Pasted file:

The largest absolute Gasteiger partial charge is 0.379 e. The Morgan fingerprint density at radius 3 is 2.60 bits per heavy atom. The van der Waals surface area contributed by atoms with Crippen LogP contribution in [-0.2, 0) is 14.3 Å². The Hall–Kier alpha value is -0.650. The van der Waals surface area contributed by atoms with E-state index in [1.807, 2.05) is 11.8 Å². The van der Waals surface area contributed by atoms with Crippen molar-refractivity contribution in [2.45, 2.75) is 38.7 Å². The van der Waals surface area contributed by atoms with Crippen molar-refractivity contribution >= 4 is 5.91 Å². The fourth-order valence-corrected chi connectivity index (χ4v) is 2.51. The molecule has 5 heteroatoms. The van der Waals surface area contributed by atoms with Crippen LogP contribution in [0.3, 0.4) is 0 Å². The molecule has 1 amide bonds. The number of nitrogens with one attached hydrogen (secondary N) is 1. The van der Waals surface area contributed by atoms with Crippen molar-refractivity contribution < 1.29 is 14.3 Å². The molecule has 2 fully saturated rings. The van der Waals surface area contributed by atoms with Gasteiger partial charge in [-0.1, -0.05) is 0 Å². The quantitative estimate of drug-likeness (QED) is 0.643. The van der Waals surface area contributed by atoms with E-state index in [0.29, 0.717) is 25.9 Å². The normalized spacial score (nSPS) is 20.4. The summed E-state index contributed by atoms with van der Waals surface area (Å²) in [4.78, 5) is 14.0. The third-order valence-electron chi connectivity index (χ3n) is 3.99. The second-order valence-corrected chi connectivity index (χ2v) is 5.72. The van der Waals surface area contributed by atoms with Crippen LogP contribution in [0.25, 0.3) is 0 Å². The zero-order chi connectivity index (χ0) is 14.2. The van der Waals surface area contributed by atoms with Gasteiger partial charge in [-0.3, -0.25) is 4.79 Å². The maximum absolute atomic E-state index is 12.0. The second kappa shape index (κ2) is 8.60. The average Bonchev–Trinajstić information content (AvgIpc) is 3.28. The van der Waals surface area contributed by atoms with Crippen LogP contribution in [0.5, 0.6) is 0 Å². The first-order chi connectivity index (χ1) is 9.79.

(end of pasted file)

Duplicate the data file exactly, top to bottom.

The largest absolute Gasteiger partial charge is 0.379 e. The Morgan fingerprint density at radius 3 is 2.60 bits per heavy atom. The van der Waals surface area contributed by atoms with Crippen LogP contribution in [-0.2, 0) is 14.3 Å². The Hall–Kier alpha value is -0.650. The van der Waals surface area contributed by atoms with E-state index in [1.807, 2.05) is 11.8 Å². The van der Waals surface area contributed by atoms with Crippen molar-refractivity contribution in [2.45, 2.75) is 38.7 Å². The van der Waals surface area contributed by atoms with Crippen molar-refractivity contribution >= 4 is 5.91 Å². The fourth-order valence-corrected chi connectivity index (χ4v) is 2.51. The molecule has 5 heteroatoms. The van der Waals surface area contributed by atoms with Crippen LogP contribution in [0.3, 0.4) is 0 Å². The molecule has 1 amide bonds. The number of nitrogens with one attached hydrogen (secondary N) is 1. The van der Waals surface area contributed by atoms with Crippen molar-refractivity contribution < 1.29 is 14.3 Å². The molecule has 2 fully saturated rings. The van der Waals surface area contributed by atoms with Gasteiger partial charge in [-0.1, -0.05) is 0 Å². The quantitative estimate of drug-likeness (QED) is 0.643. The van der Waals surface area contributed by atoms with E-state index in [0.29, 0.717) is 25.9 Å². The normalized spacial score (nSPS) is 20.4. The summed E-state index contributed by atoms with van der Waals surface area (Å²) in [4.78, 5) is 14.0. The third-order valence-electron chi connectivity index (χ3n) is 3.99. The second-order valence-corrected chi connectivity index (χ2v) is 5.72. The van der Waals surface area contributed by atoms with Crippen LogP contribution in [0.25, 0.3) is 0 Å². The zero-order chi connectivity index (χ0) is 14.2. The van der Waals surface area contributed by atoms with Gasteiger partial charge in [-0.3, -0.25) is 4.79 Å². The maximum absolute atomic E-state index is 12.0. The second kappa shape index (κ2) is 8.60. The average Bonchev–Trinajstić information content (AvgIpc) is 3.28. The van der Waals surface area contributed by atoms with Crippen LogP contribution in [0.5, 0.6) is 0 Å². The first-order chi connectivity index (χ1) is 9.79.